Despite no ‘magic bullet,’ cancer research barrels on

SEATTLE — Associated with the pandemic of cancer has always been the elusive goal of curing entirely one of the most deadly diseases humanity has ever known.

While a sure-fire cure hasn’t been discovered — and may never be, as scientists often point out that the complexity of the disease doesn’t lend itself to a one-size-fits-all solution — tremendous progress has been made in cancer prevention, research and treatment.

“Every form of cancer could be considered a different disease,” said Dr. Derek Lindstrom, a post doctoral researcher at the Fred Hutchinson Cancer Research Center. “It’s not realistic to think there’s one solution to all cancers. There’s not going to be a magic bullet, but there may be common themes (in treatment).”

Advancement in research has come largely through donations from the American Cancer Society (ACS), a leading fund-raising arm in the fight against a disease that is expected to take about 570,000 lives in the United States this year alone.

That number proves there is a long way to go. But treatment has also come a long way: the chances of overcoming cancer are now greater than 50 percent, the ACS reports.

Of the approximately $270 million the ACS spent last year on programs, about $128 million went to research and another $60 million went to prevention programs. Combined, that makes up about 70 percent of its total expenditures.

Today will also mark the beginning of North Kitsap’s own ACS Relay for Life fund-raiser, starting at 10 a.m. at the North Kitsap High School track. While last year’s event raised $118,000, the event’s organizers are hoping for an equally, if not more successful, 2005 Relay.

The money raised through Relays across the country help scientists like Lindstrom and his colleagues continue, by each complex piece by piece, in putting together cancer’s puzzle.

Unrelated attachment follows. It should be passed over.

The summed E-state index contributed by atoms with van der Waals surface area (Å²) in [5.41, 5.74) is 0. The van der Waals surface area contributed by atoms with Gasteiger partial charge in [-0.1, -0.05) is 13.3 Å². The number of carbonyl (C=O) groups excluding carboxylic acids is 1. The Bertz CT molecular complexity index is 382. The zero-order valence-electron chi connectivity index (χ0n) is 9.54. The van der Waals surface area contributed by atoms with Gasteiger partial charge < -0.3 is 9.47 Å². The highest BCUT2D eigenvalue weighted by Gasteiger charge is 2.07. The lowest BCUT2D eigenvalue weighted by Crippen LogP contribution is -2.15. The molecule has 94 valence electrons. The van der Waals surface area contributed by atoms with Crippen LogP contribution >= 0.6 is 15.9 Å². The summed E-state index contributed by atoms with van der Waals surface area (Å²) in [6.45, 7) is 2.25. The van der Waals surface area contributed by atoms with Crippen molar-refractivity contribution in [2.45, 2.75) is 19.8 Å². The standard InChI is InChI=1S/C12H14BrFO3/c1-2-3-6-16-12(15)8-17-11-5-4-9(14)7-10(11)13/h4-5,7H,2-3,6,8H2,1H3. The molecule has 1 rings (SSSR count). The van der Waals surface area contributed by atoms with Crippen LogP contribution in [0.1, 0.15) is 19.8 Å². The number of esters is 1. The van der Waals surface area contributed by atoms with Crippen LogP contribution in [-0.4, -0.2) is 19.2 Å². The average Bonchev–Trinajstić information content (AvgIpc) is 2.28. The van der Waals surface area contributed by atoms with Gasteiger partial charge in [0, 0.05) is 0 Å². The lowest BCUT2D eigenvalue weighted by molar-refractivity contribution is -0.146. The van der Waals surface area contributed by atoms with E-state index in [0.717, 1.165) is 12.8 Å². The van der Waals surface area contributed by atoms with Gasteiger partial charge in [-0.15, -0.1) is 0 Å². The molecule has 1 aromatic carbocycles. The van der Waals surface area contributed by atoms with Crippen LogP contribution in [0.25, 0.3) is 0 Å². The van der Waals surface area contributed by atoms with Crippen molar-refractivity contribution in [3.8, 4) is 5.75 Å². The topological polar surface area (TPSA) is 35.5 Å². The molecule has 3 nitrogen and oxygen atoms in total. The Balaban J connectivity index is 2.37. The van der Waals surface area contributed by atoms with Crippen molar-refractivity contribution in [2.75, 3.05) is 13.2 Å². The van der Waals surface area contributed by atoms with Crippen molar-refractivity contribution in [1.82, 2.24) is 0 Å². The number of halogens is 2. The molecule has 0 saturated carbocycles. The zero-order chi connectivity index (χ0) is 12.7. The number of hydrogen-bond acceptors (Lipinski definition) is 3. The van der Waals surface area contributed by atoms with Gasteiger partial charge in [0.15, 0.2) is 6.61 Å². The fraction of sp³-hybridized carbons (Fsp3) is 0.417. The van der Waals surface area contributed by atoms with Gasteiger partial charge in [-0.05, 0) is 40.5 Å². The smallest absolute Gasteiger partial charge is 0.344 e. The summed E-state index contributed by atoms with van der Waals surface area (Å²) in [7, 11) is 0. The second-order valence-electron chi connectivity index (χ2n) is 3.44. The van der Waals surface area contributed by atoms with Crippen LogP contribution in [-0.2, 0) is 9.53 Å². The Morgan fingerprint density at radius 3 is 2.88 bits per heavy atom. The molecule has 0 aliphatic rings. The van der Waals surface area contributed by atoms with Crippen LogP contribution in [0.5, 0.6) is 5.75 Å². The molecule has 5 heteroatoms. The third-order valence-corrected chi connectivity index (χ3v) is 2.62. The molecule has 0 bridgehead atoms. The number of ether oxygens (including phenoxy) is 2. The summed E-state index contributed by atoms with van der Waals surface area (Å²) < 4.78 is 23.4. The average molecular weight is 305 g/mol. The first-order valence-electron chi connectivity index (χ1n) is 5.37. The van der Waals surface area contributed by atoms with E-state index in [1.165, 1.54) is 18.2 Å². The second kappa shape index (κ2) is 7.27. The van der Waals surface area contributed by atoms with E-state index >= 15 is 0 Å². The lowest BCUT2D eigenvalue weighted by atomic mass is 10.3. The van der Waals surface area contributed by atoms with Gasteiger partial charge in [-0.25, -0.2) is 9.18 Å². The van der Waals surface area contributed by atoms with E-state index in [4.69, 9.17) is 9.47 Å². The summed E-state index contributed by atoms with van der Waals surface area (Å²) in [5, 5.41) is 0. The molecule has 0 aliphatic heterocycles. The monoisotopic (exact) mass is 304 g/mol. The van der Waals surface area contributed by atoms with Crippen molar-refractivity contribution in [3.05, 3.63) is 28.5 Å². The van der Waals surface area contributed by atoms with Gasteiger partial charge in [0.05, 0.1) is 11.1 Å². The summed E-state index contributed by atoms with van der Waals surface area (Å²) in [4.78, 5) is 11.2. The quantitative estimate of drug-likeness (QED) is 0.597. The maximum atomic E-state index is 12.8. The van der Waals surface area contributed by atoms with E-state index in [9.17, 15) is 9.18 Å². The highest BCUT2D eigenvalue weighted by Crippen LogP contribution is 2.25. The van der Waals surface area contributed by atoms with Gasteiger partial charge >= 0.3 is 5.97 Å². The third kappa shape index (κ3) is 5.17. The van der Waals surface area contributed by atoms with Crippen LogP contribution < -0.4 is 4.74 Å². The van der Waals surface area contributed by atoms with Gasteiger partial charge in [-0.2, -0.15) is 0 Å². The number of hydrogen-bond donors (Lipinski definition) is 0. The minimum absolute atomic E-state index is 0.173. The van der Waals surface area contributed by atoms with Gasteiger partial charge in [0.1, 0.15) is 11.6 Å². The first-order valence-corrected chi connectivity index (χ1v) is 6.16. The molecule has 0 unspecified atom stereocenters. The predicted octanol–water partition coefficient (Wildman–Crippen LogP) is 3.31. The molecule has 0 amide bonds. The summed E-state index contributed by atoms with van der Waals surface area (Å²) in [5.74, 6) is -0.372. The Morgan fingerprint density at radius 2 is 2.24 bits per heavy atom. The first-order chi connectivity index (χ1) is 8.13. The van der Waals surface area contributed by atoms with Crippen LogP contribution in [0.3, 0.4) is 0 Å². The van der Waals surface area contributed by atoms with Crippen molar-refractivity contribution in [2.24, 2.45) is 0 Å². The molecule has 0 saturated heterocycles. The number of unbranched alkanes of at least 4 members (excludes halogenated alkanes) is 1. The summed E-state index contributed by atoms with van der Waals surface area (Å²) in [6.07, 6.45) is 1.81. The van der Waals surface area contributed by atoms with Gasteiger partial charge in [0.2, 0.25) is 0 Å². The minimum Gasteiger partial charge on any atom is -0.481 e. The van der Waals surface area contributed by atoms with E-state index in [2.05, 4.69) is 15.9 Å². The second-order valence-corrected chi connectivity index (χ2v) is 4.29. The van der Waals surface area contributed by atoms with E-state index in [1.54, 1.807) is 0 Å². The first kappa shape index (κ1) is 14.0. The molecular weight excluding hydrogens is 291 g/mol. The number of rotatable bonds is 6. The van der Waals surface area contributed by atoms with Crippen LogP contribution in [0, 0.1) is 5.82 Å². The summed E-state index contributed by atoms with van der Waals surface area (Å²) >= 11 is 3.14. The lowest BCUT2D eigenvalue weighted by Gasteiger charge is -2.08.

Lindstrom and other researchers at a lab at the Fred Hutchinson Center are currently studying how aging affects incidences of cancer.

“Basically, if you look at cancer rates, they increase exponentially as we age,” Lindstrom said. “There’s changes that occur in our bodies that make us more susceptible to the mutations that cause cancer.”

Lindstrom said that despite the high volume of research already completed, there are still many unknowns with regard to changes in the human body as we age. Once they can answer that question, he said, they can more effectively combat certain cancers because they’ll know a little bit more about the enemy they face.

Lindstrom knows too well the effects of the disease, having been a skin cancer survivor himself. Prevention and treatment helped save his life.

He also participates in one of the Northwest’s Relay for Life events. This year, he attended the Central Pierce County Relay June 17.

He said he was most impressed this year by the number of young people participating, a sign that preventative efforts against cancer aren’t falling on deaf ears.

“Although most people are diagnosed later in life, many of the things that lay the groundwork (for cancer) actually take place when you’re young,” he commented, citing smoking and sun exposure as two cancer catalysts. “So I’m always really excited to see young people. Prevention is going to be a very important factor.”

He ran into many cancer survivors at the event, which further attested that cancer treatment is improving. Two former patients he met who had similar cancer — one who was diagnosed in the ‘80s and one more recently — told very different stories. The former had three months worth of very arduous treatment, while the latter had only a month’s worth of relatively smooth treatment.

“I think we’ve made tremendous progress at this point,” Lindstrom said. “A cure is sort of the gold standard that we aim for, but there are many aspects (of prevention and research) that are greatly improved in the past 20 years.”

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